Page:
All that remains of the ship is a few wooden beams covered with mussels and a load of lime.
During their recent research in the Trave River (northern Germany), scientists discovered a 375-year-old shipwreck, almost at a depth of 10 m, writes Gizmodo.
A team of researchers spent 8 months studying the wreck and determined that 150 barrels of cargo sank along with the Hanseatic ship. Independent dating of the logs of the ship in three different laboratories showed that the ship was built in the middle of the 17th century.
As archaeologist Fritz Jürgens from the University of Kiel added, the ship's cargo was quicklime, which was used to prepare mortar and plaster. Initial analysis of the wreckage showed that the ship had run aground on one of the bends in the river, and damage from the accident caused the ship to sink.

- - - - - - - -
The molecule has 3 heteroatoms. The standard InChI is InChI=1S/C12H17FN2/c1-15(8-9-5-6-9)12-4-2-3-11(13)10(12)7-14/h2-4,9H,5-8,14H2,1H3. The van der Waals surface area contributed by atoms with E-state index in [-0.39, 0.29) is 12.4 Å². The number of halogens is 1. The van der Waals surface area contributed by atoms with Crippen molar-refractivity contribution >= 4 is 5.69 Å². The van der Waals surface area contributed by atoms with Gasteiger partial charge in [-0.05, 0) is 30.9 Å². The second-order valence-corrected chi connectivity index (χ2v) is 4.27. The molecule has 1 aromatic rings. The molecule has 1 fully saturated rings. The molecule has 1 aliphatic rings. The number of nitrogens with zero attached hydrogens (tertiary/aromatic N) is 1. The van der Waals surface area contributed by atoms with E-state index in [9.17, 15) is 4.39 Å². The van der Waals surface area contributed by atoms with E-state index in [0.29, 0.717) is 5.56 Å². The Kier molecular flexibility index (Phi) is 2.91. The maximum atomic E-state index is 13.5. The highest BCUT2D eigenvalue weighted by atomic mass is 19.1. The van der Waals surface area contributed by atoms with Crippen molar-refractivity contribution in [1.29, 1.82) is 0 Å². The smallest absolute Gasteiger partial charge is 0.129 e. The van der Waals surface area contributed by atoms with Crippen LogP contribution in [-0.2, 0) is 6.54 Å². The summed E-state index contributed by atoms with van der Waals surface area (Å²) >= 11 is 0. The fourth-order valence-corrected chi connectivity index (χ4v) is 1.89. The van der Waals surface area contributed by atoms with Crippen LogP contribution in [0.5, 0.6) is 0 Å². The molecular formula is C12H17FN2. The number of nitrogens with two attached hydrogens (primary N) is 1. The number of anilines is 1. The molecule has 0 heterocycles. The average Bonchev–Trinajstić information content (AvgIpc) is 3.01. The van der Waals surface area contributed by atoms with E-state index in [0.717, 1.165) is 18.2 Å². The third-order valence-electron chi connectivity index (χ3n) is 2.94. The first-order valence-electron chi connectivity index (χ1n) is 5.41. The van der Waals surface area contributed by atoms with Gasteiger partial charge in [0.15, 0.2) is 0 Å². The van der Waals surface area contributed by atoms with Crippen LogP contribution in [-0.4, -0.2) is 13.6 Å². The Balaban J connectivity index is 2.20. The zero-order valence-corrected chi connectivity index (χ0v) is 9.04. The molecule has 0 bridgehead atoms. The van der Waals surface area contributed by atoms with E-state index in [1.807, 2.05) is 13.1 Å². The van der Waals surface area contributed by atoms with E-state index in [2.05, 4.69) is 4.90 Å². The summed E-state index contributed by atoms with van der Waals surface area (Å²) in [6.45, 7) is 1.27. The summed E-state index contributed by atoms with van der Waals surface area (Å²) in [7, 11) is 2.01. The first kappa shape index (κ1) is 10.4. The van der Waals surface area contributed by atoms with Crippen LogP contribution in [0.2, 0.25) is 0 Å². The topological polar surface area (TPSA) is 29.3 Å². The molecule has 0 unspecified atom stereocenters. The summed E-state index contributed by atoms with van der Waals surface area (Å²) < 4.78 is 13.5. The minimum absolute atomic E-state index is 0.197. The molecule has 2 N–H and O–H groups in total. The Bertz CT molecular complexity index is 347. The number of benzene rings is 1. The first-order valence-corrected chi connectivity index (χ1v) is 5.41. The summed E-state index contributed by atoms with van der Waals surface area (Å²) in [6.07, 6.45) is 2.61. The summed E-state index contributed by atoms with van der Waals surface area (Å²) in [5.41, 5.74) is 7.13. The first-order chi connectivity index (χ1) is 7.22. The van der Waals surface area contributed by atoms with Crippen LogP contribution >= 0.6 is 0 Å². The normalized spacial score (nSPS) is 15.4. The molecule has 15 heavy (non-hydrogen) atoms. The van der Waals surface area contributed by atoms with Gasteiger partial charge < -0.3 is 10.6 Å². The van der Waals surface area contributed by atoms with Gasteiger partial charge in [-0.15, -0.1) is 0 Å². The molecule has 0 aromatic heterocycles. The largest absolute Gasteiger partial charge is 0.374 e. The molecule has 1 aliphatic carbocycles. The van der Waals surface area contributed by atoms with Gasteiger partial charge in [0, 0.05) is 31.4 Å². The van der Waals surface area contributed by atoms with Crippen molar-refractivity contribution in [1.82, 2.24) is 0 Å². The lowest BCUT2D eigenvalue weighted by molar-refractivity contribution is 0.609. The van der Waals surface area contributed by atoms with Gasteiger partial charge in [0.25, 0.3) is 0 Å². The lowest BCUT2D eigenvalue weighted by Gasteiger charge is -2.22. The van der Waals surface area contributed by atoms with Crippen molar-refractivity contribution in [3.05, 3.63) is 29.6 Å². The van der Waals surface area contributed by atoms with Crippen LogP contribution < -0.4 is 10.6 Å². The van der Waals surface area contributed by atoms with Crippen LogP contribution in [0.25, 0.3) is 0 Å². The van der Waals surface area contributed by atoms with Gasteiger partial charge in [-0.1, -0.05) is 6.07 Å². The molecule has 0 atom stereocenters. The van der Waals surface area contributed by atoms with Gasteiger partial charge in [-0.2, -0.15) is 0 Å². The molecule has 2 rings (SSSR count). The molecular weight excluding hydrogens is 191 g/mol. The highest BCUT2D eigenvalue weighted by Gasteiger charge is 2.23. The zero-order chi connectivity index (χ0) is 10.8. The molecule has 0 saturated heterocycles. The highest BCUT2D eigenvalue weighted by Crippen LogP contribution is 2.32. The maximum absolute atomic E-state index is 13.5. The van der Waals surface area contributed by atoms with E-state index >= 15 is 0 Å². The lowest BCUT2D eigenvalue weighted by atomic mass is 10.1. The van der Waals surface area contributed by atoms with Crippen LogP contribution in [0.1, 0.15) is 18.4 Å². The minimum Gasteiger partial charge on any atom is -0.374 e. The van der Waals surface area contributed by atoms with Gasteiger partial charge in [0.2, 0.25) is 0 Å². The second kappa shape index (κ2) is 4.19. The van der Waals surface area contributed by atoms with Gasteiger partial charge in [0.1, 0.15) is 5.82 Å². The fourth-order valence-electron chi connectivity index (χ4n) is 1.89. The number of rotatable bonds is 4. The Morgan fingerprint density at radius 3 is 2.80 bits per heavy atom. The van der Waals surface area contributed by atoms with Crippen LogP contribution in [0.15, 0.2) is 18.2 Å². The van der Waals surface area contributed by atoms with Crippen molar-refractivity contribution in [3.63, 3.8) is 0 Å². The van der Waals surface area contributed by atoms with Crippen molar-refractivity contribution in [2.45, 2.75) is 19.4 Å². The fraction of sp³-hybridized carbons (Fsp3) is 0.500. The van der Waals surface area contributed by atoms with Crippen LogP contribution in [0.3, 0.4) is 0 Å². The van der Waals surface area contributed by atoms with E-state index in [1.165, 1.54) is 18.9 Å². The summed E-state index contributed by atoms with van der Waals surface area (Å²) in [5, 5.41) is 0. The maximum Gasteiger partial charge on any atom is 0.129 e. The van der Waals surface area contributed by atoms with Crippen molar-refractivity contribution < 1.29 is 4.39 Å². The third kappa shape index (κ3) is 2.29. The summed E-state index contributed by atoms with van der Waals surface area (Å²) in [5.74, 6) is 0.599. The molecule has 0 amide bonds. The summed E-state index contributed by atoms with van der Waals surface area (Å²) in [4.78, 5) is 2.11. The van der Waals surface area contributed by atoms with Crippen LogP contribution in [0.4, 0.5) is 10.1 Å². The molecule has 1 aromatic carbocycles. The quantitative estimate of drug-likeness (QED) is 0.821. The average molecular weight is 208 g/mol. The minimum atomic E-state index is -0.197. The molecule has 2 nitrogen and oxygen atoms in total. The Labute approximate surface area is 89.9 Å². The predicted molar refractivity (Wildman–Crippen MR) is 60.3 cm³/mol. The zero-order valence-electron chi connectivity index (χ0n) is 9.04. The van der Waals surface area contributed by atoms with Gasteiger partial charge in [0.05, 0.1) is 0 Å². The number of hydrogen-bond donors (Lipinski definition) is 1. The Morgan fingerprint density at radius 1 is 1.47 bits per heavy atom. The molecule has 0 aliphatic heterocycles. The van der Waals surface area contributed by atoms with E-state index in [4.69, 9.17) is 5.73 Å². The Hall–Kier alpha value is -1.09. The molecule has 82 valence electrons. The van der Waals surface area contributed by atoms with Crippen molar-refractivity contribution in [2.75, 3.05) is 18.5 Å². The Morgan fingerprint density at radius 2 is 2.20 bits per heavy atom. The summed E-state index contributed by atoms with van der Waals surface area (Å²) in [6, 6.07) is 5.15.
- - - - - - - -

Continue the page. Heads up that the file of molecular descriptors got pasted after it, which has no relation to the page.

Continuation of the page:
All that remains of the ship are a few wooden beams covered with mussels , and a load of lime. Archaeologists have calculated that the length of the ship ranged from 19 m to 24 feet.
While the wreck is made up mostly of wood and therefore of little interest to people looting the wreck for scrap, it faces other threats – logs and open cargo are at risk of erosion. In addition, some areas of the wreck were infested with the shipworm, a group of mollusks known to eat wooden ships and docks.
This is not surprising, since the wreck lies at the bottom of a busy shipping channel. Erosion and rampant shipworm infestation may explain why all that remains of a German cargo ship is a few logs and a load of lime.
As a general rule, the less oxygen in the water, the better the wrecks are preserved, as organic material does not decompose as quickly. That's why the world's oldest known intact shipwreck, a 2400-year-old 22m long Greek merchant ship, lies virtually untouched at the bottom of the Black Sea.